Even if Mr. Romney were able to extend his delegate lead by winning all nine primaries from now through Super Tuesday on March 6, he would likely emerge with just 370 pledged delegates, fewer than a third of the 1,144 needed to claim the nomination.

In a more plausible scenario, he fares well in the northeast, where he has spent his adult life; wins Virginia, where only he and Ron Paul are on the ballot; claims Arizona, where he is favoured; and accrues a good chunk of the vote in Ohio and Michigan. But he struggles in the southern states of Georgia, Tennessee and Oklahoma, all of which he lost in 2008.

Josh Putnam, a professor at Davidson College, outside Charlotte, N.C., who is an authority on the primary process, considered that outcome and concluded that it would boost Mr. Romney’s current 54-delegate edge over Mr. Gingrich to a lead of at least 140 over either Mr. Gingrich or Rick Santorum – and still leave Mr. Romney without even a quarter of the delegates he needs.

Romney strategists say their aim then would be to widen that margin, much as Mr. Obama did with his narrow lead in the protracted 2008 nomination fight against Mrs. Clinton.

But the race would be far from over. From there, even if the former Massachusetts governor won all 19 primaries on the calendar through the end of May, he would end up well shy of the threshold needed to take the nomination, according to Mr. Putnam.

In his calculations, Mr. Putnam assumed that Mr. Romney won each contest with a substantial 49 per cent of the vote. (He put aside the caucus states; only a few award bankable delegates based on the results of caucus-day balloting.) Mr. Romney’s rivals are all keenly aware of the math – and the many ways they can play it in their favour in the weeks and months ahead.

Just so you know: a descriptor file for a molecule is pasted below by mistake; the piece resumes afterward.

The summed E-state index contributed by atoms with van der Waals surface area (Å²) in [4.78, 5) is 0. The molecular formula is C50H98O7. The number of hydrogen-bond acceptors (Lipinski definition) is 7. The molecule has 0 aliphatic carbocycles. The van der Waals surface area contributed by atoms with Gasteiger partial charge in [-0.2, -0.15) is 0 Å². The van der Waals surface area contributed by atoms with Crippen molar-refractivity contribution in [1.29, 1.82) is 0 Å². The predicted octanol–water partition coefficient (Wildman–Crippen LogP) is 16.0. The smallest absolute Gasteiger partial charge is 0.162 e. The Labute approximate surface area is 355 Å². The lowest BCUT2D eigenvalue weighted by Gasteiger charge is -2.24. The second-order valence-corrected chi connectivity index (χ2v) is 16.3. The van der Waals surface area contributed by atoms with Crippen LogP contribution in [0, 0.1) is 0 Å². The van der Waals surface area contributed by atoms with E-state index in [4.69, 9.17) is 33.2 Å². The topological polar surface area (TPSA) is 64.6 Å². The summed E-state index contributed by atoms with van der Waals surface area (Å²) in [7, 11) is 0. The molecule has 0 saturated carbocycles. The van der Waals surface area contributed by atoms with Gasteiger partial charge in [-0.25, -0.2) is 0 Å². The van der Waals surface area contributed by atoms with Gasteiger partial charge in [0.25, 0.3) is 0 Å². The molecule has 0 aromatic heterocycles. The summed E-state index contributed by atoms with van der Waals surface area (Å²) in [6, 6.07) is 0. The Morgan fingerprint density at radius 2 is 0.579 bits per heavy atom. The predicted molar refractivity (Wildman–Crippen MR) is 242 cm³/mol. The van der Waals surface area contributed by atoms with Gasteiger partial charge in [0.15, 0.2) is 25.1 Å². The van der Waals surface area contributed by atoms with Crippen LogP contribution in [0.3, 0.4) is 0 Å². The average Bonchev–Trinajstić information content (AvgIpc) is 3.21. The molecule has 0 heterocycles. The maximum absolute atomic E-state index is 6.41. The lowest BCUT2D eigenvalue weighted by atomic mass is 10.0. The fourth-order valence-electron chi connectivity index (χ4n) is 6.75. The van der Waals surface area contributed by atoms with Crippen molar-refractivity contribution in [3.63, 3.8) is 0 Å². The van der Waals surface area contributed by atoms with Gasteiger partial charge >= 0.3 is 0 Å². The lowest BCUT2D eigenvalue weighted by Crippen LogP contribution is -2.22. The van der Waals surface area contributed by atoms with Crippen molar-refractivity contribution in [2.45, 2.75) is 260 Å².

“What we’re looking at is a morning after Super Tuesday with a scrambled field in which everyone has picked up a handful of delegates and a handful of states, and this thing just keeps on going,” said Martin Baker, Mr. Gingrich’s national political director.

Betting on strong showings in Georgia and the other Southern states, Mr. Gingrich promised last week to take the fight all the way to California’s primary in June, and from there to the GOP convention in Tampa, Fla., in August.

In a Feb. 7 memo, Romney political director Rich Beeson said only Mr. Romney had the money and organization to win “the methodical, long-haul campaign” ahead. The campaign declined to comment for this article.

Mr. Santorum, coming off an unexpected sweep of three state contests on Feb. 7, is showing the same kind of fight. He is placing big bets on large, industrial states such as Michigan and Ohio, while also investing in several out-of-the-way pockets, such as Idaho.

Some Republicans, among them former vice-presidential nominee Sarah Palin, think a longer, more spirited campaign will produce a more durable competitor against Mr. Obama. Others rue the millions spent on intraparty battles. Polls already show that the highly negative campaign is driving away some of the swing voters who tend to decide national elections.